Tuesday, April 30, 2013

'The Sixth Element'

Jack is like thunder to Curry's lightning.
At times, it looks like Jarrett Jack actually enjoys contact.  If he played in the NFL, he'd probably be a wide receiver; the guy you can count on to make the tough catch over the middle on 3rd & long.  Physical guy, but can really handle the rock and hits at around 40-percent from 3-point range.  Best thing that happened to him is playing on the Golden State Warriors, because his hard nosed style compliments backcourt mates Steph Curry and Klay Thompson very well, because those guys are finesse players.

J. R. Smith, he never met a shot he didn't like.  If he crosses the half court line and no one is guarding him, trust and believe he feels like he's wide open.  No pressure playing under the bright lights of Madison Square Garden for the New York Knicks either.  Straight fearless shooter that can miss 10 shots in a row and still have the absolute confidence that number 11 will go down pure.  And don't dare challenge him at the rim.  Jadakiss already told us in the song, only he gets higher than J.R. does.

When Crawford is on the floor, no ankles are safe.
The term 'nutmeg' became mainstream when Jamal Crawford put on a Los Angeles Clippers jersey.  Combine Lob City catalysts Blake Griffin and DeAndre Jordan with the sick ball handling ability of Crawford and it's like watching the dopest And 1 mixtape ever made, right there at Staples Center.

If you were in a time capsule for the past five years, then came out and watched highlights of all three of these guys from the 2012-13 NBA season, there's no way that you would think any of them were not starters.  Of course, you would be shocked and amazed to find out that all three guys actually do come off the bench. 

Just to be clear, no one is saying that having a star player come off the bench is a new phenomena in the NBA or anything like that.  Guys in the 1980s like Kevin McHale and Vinnie 'The Microwave' Johnson really popularized the role, while John Starks, Detlef Schrempf, and Manu Ginobili would carry on the tradition in later years.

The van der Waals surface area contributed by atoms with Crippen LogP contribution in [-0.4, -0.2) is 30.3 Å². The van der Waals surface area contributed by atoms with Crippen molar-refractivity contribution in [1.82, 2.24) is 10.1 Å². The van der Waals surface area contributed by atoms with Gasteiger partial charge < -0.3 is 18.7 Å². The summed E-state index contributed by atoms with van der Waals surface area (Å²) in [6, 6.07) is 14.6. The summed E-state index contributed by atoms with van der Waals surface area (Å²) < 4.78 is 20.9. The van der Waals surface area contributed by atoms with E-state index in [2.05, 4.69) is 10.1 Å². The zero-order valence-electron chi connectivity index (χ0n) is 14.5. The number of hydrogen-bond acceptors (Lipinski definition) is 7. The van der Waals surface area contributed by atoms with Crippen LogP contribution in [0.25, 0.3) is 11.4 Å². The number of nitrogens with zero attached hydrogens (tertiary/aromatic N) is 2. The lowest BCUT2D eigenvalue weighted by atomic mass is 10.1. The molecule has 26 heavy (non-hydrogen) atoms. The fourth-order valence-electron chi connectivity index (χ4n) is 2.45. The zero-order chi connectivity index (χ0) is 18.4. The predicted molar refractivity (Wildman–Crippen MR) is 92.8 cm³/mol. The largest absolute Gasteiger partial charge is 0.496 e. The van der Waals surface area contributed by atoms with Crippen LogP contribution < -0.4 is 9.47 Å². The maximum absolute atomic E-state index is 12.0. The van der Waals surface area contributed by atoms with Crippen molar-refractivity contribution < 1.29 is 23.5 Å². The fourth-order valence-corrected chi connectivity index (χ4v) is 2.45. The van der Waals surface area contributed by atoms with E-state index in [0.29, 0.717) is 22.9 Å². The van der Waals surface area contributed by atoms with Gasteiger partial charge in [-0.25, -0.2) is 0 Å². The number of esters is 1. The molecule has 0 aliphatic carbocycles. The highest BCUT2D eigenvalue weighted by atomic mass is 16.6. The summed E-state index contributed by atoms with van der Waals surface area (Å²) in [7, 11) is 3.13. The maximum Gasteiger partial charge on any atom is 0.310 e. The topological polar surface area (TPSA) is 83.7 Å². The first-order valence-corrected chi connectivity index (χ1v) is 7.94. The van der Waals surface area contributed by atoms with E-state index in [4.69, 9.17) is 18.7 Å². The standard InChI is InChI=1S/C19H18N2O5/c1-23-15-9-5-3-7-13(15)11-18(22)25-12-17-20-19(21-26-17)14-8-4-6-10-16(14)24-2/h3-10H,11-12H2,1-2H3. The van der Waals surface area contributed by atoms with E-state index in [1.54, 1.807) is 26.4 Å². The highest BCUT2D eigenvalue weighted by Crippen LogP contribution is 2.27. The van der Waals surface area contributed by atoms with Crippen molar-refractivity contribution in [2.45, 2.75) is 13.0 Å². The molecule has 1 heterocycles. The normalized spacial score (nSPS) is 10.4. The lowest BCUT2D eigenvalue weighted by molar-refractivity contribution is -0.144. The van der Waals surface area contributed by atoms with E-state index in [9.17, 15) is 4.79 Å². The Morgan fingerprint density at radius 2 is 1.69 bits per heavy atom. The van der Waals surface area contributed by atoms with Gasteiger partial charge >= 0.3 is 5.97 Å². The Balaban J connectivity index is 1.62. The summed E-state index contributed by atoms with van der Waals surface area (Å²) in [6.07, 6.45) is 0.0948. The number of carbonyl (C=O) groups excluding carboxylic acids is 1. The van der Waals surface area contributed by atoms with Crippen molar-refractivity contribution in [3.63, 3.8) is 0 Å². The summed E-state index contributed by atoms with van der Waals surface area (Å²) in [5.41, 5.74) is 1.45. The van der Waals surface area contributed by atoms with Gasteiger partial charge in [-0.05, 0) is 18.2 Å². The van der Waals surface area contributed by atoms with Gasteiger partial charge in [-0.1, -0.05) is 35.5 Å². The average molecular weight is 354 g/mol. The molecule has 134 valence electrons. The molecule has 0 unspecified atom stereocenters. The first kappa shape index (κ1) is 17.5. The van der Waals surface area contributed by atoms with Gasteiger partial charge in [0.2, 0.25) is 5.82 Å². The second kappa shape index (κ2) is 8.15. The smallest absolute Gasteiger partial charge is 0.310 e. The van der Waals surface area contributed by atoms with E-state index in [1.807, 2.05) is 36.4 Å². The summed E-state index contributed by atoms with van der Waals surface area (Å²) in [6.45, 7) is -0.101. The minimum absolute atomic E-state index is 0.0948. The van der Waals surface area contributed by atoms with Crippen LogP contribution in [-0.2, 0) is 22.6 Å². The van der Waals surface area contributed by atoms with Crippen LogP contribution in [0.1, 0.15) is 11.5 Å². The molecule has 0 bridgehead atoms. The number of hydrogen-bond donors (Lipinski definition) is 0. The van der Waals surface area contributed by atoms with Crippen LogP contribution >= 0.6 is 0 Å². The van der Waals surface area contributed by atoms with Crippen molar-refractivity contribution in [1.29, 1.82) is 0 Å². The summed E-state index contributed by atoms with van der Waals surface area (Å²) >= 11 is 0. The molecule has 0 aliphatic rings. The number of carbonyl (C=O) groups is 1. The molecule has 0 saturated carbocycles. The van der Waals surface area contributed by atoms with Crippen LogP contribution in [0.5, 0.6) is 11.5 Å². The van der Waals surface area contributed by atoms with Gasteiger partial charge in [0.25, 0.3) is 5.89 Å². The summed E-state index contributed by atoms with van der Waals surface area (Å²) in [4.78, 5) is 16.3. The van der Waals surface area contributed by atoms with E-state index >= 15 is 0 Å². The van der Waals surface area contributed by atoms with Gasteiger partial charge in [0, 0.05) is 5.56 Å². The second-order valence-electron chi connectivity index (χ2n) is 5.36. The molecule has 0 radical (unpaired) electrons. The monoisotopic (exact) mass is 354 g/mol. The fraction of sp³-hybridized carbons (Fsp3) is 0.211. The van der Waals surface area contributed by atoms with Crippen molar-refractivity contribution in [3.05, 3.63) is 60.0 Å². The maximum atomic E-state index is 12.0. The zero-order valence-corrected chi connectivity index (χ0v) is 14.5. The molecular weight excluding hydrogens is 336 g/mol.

Smith can put the team on his shoulders with his scoring ability.
However, this 2013 class of NBA sixth men is the most dynamic we've seen at any point in the history of the game.  Furthermore, the argument can be made that this decade (the 2010s?) has changed the game to the point where teams are opting to have that electrifying type player start the game on the pine; even if he might be well qualified to be in the starting line up. 

James Harden, the 2012 Sixth Man of the Year Award  with the Oklahoma City Thunder, is now the focal point of the Houston Rockets offense as the starting 2-guard.  Jason Terry (2009 SMOY) was huge for the Dallas Mavericks when they won the 2011 NBA Championship.  Nate Robinson does work for the Chicago Bulls.  Even Chris "Birdman" Andersen is receiving huge hype coming off the bench for this year's defending champion Miami Heat, stealing some of the spotlight from LeBron James, Dwyane Wade, and Chris Bosh. 

Smith won the award this year, but it wouldn't have been an outcry if Crawford or Jack would've won.  All three guys are about as explosive as it gets in the NBA, and their teams don't mind starting the game without them on the floor...as long as they finish.

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